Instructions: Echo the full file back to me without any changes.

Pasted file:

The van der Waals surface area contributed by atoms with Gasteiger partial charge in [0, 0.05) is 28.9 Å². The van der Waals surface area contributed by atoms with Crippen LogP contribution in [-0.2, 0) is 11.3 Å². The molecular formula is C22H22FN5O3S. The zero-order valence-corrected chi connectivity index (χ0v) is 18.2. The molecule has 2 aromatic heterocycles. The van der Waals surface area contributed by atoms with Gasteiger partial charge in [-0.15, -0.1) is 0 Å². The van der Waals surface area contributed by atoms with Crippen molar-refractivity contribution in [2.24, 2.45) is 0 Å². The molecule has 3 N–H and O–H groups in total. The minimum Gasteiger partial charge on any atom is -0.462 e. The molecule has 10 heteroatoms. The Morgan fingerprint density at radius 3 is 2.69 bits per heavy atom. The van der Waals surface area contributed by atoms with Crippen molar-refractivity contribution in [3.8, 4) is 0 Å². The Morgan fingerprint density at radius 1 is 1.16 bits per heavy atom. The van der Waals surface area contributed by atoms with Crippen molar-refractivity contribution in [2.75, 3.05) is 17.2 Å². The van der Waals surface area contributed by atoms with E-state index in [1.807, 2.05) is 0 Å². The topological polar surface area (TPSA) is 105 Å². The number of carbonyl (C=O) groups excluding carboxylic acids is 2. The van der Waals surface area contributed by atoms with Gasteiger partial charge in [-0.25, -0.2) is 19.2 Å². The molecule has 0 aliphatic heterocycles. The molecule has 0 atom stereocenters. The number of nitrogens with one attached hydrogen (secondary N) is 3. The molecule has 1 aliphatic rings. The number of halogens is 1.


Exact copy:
The van der Waals surface area contributed by atoms with Gasteiger partial charge in [0, 0.05) is 28.9 Å². The van der Waals surface area contributed by atoms with Crippen LogP contribution in [-0.2, 0) is 11.3 Å². The molecular formula is C22H22FN5O3S. The zero-order valence-corrected chi connectivity index (χ0v) is 18.2. The molecule has 2 aromatic heterocycles. The van der Waals surface area contributed by atoms with Gasteiger partial charge in [-0.15, -0.1) is 0 Å². The van der Waals surface area contributed by atoms with Crippen molar-refractivity contribution in [2.24, 2.45) is 0 Å². The molecule has 3 N–H and O–H groups in total. The minimum Gasteiger partial charge on any atom is -0.462 e. The molecule has 10 heteroatoms. The Morgan fingerprint density at radius 3 is 2.69 bits per heavy atom. The van der Waals surface area contributed by atoms with Crippen molar-refractivity contribution in [3.8, 4) is 0 Å². The Morgan fingerprint density at radius 1 is 1.16 bits per heavy atom. The van der Waals surface area contributed by atoms with Crippen molar-refractivity contribution in [2.75, 3.05) is 17.2 Å². The van der Waals surface area contributed by atoms with E-state index in [1.807, 2.05) is 0 Å². The topological polar surface area (TPSA) is 105 Å². The number of carbonyl (C=O) groups excluding carboxylic acids is 2. The van der Waals surface area contributed by atoms with Gasteiger partial charge in [-0.25, -0.2) is 19.2 Å². The molecule has 0 aliphatic heterocycles. The molecule has 0 atom stereocenters. The number of nitrogens with one attached hydrogen (secondary N) is 3. The molecule has 1 aliphatic rings. The number of halogens is 1.